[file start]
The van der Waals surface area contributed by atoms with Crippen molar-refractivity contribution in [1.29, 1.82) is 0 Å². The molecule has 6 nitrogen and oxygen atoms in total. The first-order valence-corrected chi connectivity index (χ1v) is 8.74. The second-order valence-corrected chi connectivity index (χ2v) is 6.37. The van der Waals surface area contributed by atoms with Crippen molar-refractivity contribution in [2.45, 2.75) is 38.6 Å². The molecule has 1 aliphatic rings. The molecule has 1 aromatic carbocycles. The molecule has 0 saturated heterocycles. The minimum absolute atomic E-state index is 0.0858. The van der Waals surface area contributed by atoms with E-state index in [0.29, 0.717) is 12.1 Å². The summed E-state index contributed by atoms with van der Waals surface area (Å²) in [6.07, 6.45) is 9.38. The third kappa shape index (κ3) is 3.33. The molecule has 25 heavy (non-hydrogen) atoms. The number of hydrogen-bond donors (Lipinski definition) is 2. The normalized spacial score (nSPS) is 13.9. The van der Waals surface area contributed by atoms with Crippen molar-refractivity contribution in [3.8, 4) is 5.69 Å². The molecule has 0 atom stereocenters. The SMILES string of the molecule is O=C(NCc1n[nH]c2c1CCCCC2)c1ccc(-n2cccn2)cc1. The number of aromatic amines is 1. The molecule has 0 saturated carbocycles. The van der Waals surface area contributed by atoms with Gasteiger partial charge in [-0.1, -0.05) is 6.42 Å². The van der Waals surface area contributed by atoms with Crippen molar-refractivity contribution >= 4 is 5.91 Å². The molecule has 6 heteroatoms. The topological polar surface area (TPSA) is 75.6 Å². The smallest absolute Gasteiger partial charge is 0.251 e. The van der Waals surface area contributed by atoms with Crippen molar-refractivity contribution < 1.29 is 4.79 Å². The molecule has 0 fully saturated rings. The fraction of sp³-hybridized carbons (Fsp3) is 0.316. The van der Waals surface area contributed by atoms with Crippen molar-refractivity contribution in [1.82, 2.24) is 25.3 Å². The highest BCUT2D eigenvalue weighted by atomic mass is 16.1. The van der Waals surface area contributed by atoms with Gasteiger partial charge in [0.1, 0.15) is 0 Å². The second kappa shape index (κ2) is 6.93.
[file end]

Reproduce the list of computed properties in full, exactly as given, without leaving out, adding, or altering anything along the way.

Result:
The van der Waals surface area contributed by atoms with Crippen molar-refractivity contribution in [1.29, 1.82) is 0 Å². The molecule has 6 nitrogen and oxygen atoms in total. The first-order valence-corrected chi connectivity index (χ1v) is 8.74. The second-order valence-corrected chi connectivity index (χ2v) is 6.37. The van der Waals surface area contributed by atoms with Crippen molar-refractivity contribution in [2.45, 2.75) is 38.6 Å². The molecule has 1 aliphatic rings. The molecule has 1 aromatic carbocycles. The molecule has 0 saturated heterocycles. The minimum absolute atomic E-state index is 0.0858. The van der Waals surface area contributed by atoms with E-state index in [0.29, 0.717) is 12.1 Å². The summed E-state index contributed by atoms with van der Waals surface area (Å²) in [6.07, 6.45) is 9.38. The third kappa shape index (κ3) is 3.33. The molecule has 25 heavy (non-hydrogen) atoms. The number of hydrogen-bond donors (Lipinski definition) is 2. The normalized spacial score (nSPS) is 13.9. The van der Waals surface area contributed by atoms with Crippen molar-refractivity contribution in [3.8, 4) is 5.69 Å². The molecule has 0 atom stereocenters. The SMILES string of the molecule is O=C(NCc1n[nH]c2c1CCCCC2)c1ccc(-n2cccn2)cc1. The number of aromatic amines is 1. The molecule has 0 saturated carbocycles. The van der Waals surface area contributed by atoms with Gasteiger partial charge in [-0.1, -0.05) is 6.42 Å². The van der Waals surface area contributed by atoms with Crippen molar-refractivity contribution >= 4 is 5.91 Å². The molecule has 6 heteroatoms. The topological polar surface area (TPSA) is 75.6 Å². The smallest absolute Gasteiger partial charge is 0.251 e. The van der Waals surface area contributed by atoms with Crippen molar-refractivity contribution < 1.29 is 4.79 Å². The molecule has 0 fully saturated rings. The fraction of sp³-hybridized carbons (Fsp3) is 0.316. The van der Waals surface area contributed by atoms with Crippen molar-refractivity contribution in [1.82, 2.24) is 25.3 Å². The highest BCUT2D eigenvalue weighted by atomic mass is 16.1. The van der Waals surface area contributed by atoms with Gasteiger partial charge in [0.1, 0.15) is 0 Å². The second kappa shape index (κ2) is 6.93.